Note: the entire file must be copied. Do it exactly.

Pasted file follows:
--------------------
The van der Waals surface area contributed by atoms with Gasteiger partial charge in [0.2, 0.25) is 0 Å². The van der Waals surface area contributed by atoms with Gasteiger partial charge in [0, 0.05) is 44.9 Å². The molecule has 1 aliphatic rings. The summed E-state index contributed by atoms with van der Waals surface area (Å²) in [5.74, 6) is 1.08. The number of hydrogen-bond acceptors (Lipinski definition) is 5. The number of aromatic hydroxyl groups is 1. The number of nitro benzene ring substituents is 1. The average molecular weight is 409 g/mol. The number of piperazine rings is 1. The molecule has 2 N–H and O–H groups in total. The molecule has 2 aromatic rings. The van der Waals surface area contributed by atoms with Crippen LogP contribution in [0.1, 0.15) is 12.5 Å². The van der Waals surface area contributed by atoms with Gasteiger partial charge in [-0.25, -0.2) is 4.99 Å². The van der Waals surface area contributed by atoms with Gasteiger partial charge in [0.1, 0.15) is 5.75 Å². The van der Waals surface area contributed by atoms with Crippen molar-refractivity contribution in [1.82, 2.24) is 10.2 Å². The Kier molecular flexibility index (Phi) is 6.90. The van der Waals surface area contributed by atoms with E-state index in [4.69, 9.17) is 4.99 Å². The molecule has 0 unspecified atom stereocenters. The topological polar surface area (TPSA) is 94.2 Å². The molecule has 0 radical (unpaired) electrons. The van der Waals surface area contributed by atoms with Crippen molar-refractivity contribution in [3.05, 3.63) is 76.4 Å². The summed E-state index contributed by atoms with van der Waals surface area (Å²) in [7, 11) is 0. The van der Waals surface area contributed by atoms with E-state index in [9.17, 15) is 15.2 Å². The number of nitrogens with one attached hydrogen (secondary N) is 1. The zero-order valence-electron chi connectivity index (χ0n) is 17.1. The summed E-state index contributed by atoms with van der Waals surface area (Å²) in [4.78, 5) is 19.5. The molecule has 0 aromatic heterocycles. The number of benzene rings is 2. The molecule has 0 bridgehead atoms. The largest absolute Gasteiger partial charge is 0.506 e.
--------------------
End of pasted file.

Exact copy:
The van der Waals surface area contributed by atoms with Gasteiger partial charge in [0.2, 0.25) is 0 Å². The van der Waals surface area contributed by atoms with Gasteiger partial charge in [0, 0.05) is 44.9 Å². The molecule has 1 aliphatic rings. The summed E-state index contributed by atoms with van der Waals surface area (Å²) in [5.74, 6) is 1.08. The number of hydrogen-bond acceptors (Lipinski definition) is 5. The number of aromatic hydroxyl groups is 1. The number of nitro benzene ring substituents is 1. The average molecular weight is 409 g/mol. The number of piperazine rings is 1. The molecule has 2 N–H and O–H groups in total. The molecule has 2 aromatic rings. The van der Waals surface area contributed by atoms with Crippen LogP contribution in [0.1, 0.15) is 12.5 Å². The van der Waals surface area contributed by atoms with Gasteiger partial charge in [-0.25, -0.2) is 4.99 Å². The van der Waals surface area contributed by atoms with Gasteiger partial charge in [0.1, 0.15) is 5.75 Å². The van der Waals surface area contributed by atoms with Crippen molar-refractivity contribution in [1.82, 2.24) is 10.2 Å². The Kier molecular flexibility index (Phi) is 6.90. The van der Waals surface area contributed by atoms with E-state index in [4.69, 9.17) is 4.99 Å². The molecule has 0 unspecified atom stereocenters. The topological polar surface area (TPSA) is 94.2 Å². The molecule has 0 radical (unpaired) electrons. The van der Waals surface area contributed by atoms with Crippen molar-refractivity contribution in [3.05, 3.63) is 76.4 Å². The summed E-state index contributed by atoms with van der Waals surface area (Å²) in [7, 11) is 0. The van der Waals surface area contributed by atoms with E-state index in [9.17, 15) is 15.2 Å². The number of nitrogens with one attached hydrogen (secondary N) is 1. The zero-order valence-electron chi connectivity index (χ0n) is 17.1. The summed E-state index contributed by atoms with van der Waals surface area (Å²) in [4.78, 5) is 19.5. The molecule has 0 aromatic heterocycles. The number of benzene rings is 2. The molecule has 0 bridgehead atoms. The largest absolute Gasteiger partial charge is 0.506 e.